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Immigration reform: Teaching kids about the “pathway to citizenship”

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Which is to say we shouldn’t stray too far from story telling, a format that each one of us could use to tell our family history – showing how we belong here. “Who Am I?” I asked my students to get started and then presented the following facts about two mystery people.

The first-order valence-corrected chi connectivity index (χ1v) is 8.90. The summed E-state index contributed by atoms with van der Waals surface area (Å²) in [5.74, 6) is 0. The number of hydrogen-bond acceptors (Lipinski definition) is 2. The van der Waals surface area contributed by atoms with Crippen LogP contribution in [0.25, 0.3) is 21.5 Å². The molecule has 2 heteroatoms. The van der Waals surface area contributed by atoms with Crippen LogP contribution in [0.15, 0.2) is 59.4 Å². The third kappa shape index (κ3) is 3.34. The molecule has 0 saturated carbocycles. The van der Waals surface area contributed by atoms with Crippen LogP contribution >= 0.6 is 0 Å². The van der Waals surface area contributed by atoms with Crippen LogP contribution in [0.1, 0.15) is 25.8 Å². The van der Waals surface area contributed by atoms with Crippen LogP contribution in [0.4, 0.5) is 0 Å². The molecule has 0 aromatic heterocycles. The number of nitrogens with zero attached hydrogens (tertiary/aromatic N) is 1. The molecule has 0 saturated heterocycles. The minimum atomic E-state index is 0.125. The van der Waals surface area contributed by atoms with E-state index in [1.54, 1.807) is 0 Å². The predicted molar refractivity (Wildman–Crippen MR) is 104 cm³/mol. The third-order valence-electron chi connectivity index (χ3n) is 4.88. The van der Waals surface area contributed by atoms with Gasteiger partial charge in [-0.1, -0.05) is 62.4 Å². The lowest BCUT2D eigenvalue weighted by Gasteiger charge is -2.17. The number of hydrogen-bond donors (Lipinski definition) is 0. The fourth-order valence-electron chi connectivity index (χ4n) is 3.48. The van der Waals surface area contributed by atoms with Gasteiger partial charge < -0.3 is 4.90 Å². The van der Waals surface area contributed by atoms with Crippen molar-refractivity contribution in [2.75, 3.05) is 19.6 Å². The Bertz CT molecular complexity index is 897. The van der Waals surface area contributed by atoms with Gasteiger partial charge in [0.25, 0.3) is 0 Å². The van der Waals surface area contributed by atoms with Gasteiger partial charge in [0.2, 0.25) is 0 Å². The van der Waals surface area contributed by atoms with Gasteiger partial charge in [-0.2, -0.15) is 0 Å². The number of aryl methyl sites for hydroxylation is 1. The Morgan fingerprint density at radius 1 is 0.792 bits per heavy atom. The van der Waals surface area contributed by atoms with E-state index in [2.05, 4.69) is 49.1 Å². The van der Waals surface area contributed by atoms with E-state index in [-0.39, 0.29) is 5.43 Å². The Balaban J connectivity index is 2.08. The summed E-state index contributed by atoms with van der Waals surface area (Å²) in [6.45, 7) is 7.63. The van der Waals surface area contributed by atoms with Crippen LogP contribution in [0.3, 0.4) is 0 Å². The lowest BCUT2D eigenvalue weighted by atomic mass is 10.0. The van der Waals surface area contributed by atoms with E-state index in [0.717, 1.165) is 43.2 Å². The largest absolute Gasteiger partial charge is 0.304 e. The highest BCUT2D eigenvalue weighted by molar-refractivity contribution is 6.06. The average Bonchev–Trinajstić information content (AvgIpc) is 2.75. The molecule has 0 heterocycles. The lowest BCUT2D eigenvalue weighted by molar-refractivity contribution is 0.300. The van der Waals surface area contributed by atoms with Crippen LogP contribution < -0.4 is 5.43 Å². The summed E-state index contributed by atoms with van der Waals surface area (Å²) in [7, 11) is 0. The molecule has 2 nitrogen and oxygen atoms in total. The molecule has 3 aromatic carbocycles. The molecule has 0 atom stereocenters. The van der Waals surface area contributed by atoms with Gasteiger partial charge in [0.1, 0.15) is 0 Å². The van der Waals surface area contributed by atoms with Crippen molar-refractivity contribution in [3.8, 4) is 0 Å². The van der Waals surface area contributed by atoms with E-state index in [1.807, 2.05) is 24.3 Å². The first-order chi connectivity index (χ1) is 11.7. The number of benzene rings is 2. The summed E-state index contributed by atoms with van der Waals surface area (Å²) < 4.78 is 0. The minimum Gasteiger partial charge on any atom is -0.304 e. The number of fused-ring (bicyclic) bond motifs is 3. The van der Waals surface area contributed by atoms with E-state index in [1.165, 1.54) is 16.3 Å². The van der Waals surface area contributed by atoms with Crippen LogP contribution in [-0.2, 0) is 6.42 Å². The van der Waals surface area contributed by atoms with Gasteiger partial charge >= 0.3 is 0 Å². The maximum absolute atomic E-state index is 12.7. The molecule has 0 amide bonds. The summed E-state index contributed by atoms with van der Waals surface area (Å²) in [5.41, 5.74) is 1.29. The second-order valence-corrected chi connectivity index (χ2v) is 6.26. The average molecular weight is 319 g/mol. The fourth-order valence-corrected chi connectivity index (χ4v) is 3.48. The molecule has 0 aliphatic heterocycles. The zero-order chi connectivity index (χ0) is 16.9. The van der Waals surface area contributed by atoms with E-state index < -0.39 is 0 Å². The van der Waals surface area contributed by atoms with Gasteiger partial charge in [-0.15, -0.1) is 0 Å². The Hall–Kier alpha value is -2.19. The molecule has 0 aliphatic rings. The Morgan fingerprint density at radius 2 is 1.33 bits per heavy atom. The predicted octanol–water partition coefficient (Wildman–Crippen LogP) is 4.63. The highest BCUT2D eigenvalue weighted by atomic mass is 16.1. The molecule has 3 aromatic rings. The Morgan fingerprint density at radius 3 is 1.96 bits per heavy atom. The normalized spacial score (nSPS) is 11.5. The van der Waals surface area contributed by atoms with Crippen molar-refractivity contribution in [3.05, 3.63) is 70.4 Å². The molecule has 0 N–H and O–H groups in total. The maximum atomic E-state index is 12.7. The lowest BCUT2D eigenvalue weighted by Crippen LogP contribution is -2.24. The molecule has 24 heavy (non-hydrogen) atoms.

I’m an American. I belong here.

I was born in Tokyo. My father was born in Tonawanda, my mother in Pittsburgh. My great-great grandparents came from Germany and from Glasgow, Scotland. My German great-great-grandfather sold flour from a wheelbarrow in Pittsburgh. They all arrived in America in the late 19th century. My other great-great-grandparents lived in Moose River, Maine and, after the Civil War, went to Michigan and then Nebraska in a covered wagon. Their ancestors had arrived here almost 400 years ago from England.

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